File image: Lucky Montana. (File picture: Willem Law/ANA).

CAPE TOWN - Former Prasa CEO, Lucky Montana allegedly used funds from controversial contracts worth R4 billion for his R13.5 million property, reports News24. 

This comes after funds from Portuguese businessman, Mario Ferreira reportedly came into the possession of Montana who then purchased a 6 000m2 property in Hurlingham, Johannesburg. 

The property was reportedly paid for by third parties, connected to Ferreira. 

The Hurligham property which was transferred to Montana’s name in July 2015 was earlier paid for by two payments, one of R2 million and another of R11.5 million. 

One of the payers was a trading company owned by Pretoria laywer, Riaan van der Walt. His company paid R2 million towards the Hurlingham home. 

R11.5 million investment

In May 2015, a company called Midtownbrace paid R11.5m towards the Hurlingham deal. 

Midtownbrace is owned by KZN businessman Andre Wagner and his father. 

Wagner reportedly said that the R11.5 million was an investment for a property development. 

Meanwhile, Montana reportedly refuted these claims and said his relationship with Van Der Walt had nothing to do with any Prasa contractor. 

In other Montana news, the former CEO appeared before the Eskom Inquiry in January this year. 

He was accused of meeting with the Gupta family and Duduzane Zuma over a R50bn tender to procure trains.

In a shocking claim, Montana stated that he was subjected to a vicious campaign, where he was followed and had his house broken into three times. 

He also stated that there was a plan to change the board of the rail company during a procurement process, after the Guptas had failed to secure a tender for China South Rail.

 "The Guptas pushed for the dissolution of the PRASA Board and my dismissal as Group CEO. They pushed the Department of Transport to appoint a new Board," Montana said at the inquiry.

The inquiry heard claims from Montana, that Deputy Public Enterprises Minister Ben Martins tried to protect his own name at his expense, by creating an impression that Montana was the person who arranged a meeting between him, the Guptas and Duduzane Zuma in September 2012. “This is a man I have huge respect for, I could not believe that at a media briefing, he tried to protect his own name at my expense,” said Montana. He further added that he was testifying to set the record straight. 

Montana later claimed that they the Guptas and Duduzane Zuma tried to force him to give them a R50 billion train tender.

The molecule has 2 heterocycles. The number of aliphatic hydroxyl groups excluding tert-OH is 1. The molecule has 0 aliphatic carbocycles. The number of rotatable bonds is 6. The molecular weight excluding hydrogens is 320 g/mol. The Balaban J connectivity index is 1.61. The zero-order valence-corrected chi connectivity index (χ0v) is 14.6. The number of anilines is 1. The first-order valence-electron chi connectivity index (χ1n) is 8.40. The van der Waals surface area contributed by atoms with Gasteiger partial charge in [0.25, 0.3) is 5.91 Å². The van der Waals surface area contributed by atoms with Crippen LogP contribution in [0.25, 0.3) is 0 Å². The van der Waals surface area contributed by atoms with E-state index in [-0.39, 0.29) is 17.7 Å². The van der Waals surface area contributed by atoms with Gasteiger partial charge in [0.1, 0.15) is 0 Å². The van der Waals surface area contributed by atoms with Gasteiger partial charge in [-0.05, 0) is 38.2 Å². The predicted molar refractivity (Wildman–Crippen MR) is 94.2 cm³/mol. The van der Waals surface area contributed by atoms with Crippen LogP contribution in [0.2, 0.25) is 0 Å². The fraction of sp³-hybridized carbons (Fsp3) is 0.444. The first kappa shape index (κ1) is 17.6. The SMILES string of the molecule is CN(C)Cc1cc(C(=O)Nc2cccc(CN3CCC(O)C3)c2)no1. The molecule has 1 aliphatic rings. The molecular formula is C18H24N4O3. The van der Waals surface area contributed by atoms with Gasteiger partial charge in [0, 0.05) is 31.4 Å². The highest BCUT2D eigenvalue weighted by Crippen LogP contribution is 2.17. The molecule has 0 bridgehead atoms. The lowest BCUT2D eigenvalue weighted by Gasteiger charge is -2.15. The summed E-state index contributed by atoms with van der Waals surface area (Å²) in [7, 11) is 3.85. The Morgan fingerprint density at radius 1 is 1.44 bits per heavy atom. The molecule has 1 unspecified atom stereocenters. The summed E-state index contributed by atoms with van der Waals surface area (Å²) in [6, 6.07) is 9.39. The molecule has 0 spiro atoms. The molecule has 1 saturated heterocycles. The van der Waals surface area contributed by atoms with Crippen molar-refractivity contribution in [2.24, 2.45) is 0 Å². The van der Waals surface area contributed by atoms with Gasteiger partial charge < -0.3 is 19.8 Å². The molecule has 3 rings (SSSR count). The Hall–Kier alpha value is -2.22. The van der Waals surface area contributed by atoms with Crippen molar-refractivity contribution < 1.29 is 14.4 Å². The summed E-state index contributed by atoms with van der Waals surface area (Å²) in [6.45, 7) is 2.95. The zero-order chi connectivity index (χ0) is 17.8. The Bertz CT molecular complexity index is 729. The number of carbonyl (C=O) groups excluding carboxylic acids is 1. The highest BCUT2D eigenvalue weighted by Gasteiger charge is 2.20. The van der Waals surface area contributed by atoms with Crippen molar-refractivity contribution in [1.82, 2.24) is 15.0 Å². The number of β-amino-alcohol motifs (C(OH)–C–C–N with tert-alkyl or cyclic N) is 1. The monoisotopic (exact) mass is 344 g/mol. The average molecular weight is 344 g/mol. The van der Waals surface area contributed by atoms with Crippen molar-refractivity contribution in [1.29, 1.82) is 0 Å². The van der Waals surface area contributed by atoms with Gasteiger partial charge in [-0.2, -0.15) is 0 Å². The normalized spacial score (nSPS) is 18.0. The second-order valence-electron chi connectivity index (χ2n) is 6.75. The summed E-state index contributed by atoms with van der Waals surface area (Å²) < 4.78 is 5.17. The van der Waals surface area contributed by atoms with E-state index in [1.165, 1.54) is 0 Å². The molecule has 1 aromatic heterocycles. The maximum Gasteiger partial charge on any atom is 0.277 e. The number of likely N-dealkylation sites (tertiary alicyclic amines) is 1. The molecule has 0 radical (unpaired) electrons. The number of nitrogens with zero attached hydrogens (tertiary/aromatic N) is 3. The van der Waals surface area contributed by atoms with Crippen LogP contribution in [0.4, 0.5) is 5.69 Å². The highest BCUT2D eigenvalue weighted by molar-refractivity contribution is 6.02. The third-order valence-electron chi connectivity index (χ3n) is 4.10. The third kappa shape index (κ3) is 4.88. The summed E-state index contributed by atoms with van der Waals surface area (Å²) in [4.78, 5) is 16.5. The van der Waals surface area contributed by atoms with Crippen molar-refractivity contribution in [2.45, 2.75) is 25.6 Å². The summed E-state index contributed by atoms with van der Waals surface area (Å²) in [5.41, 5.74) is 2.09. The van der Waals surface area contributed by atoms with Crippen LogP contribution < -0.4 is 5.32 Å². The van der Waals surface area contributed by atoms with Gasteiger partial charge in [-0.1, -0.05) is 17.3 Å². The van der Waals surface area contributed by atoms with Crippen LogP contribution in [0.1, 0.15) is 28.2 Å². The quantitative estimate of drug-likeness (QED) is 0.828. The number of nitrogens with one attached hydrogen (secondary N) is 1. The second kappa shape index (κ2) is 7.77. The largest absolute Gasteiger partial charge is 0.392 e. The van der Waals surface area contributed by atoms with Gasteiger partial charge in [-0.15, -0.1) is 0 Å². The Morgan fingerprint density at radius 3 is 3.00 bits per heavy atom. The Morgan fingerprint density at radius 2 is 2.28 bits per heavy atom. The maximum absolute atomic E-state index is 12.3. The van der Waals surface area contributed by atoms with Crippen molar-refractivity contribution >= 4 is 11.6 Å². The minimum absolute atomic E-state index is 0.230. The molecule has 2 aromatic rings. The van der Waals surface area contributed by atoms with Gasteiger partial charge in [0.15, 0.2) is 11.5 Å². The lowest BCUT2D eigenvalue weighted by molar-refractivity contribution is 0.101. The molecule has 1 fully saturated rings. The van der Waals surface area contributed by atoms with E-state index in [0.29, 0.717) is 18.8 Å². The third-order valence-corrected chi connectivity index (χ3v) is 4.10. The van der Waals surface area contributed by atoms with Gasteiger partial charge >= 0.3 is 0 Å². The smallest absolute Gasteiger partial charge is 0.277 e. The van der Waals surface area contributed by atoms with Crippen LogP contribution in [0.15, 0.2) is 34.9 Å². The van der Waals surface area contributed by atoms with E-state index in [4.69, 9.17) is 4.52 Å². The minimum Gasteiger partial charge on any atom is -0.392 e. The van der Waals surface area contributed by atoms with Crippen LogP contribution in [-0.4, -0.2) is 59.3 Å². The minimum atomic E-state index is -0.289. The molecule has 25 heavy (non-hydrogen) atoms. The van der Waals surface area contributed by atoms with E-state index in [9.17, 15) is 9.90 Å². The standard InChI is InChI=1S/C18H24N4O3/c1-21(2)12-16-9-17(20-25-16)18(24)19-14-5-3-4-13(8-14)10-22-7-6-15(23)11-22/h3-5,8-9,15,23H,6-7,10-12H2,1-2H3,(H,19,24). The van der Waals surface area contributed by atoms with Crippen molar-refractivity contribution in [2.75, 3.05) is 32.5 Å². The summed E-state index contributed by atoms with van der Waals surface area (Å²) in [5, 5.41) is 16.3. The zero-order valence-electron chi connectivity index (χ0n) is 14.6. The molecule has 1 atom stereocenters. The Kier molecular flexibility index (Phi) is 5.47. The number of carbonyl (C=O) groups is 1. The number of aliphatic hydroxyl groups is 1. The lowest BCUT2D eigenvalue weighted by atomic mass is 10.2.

Montana told Parliament that powerful politicians in the ANC tried to get him to give them a 10% slice of one of the tenders.

But Montana denied to the inquiry into state capture that he was a bitter man who wanted to tarnish the image of big players in the country.

He reiterated his stance that Deputy Minister of Public Enterprises Ben Martins had introduced him to the Guptas in 2012, but he had blocked the family from getting tenders irregularly.

Montana denied he was corrupt and refuted allegations of acquiring many properties through dubious means.

Montana said he did not know the Guptas until they were introduced to him by Martins in 2012, when he was transport minister.

“The minister introduced me to Tony Gupta and Duduzane Zuma. He said the reason these people wanted to meet me was because they were interested in the Prasa rolling stock,” said Montana.

Montana also accused Salim Essa of taking bribes from international suppliers vying for the contract. Essa had convened a meeting with the suppliers in Zurich.

He said he was angry with the conduct of the Guptas.

“I told them you are not working for the government and you have no right to collect money.

"We fought in that meeting and, of course, Tony Gupta and Duduzane were shameless. They said, 'Lucky you won’t be in Prasa for a long time,'” said Montana.

“Members of the Gupta family said to the minister (Martins) that we told you we don’t want Lucky (because) he is not co-operating,” he said.

Montana also said the Guptas gave him the names of Essa and another associate to serve on the tender committee at Prasa, but he rejected this.

Attempts were also made to change the Prasa board because of the stonewalling.

Montana also brought the ANC into the picture, saying he had blocked attempts by former treasurer-general Zweli Mkhize to get 10% of the R465million from the contract given to one company.

The ANC has denied receiving any money from the Prasa deals. Former ANC secretary-general Gwede Mantashe denied at the time that the party received any funds related to the locomotives tender.

Montana said there was another group of black businessmen that wanted the locomotives' tender.

They met him in Pretoria where they brought in a large Chinese delegation.

“The Gupta thing shows how things can go horribly wrong,” said Montana. He also said he was subjected to harassment by intelligence operatives and Prasa spent R200m on investigating him.

The Transport Department in Parliament last year revealed that a forensic investigation had cost close to R200m.

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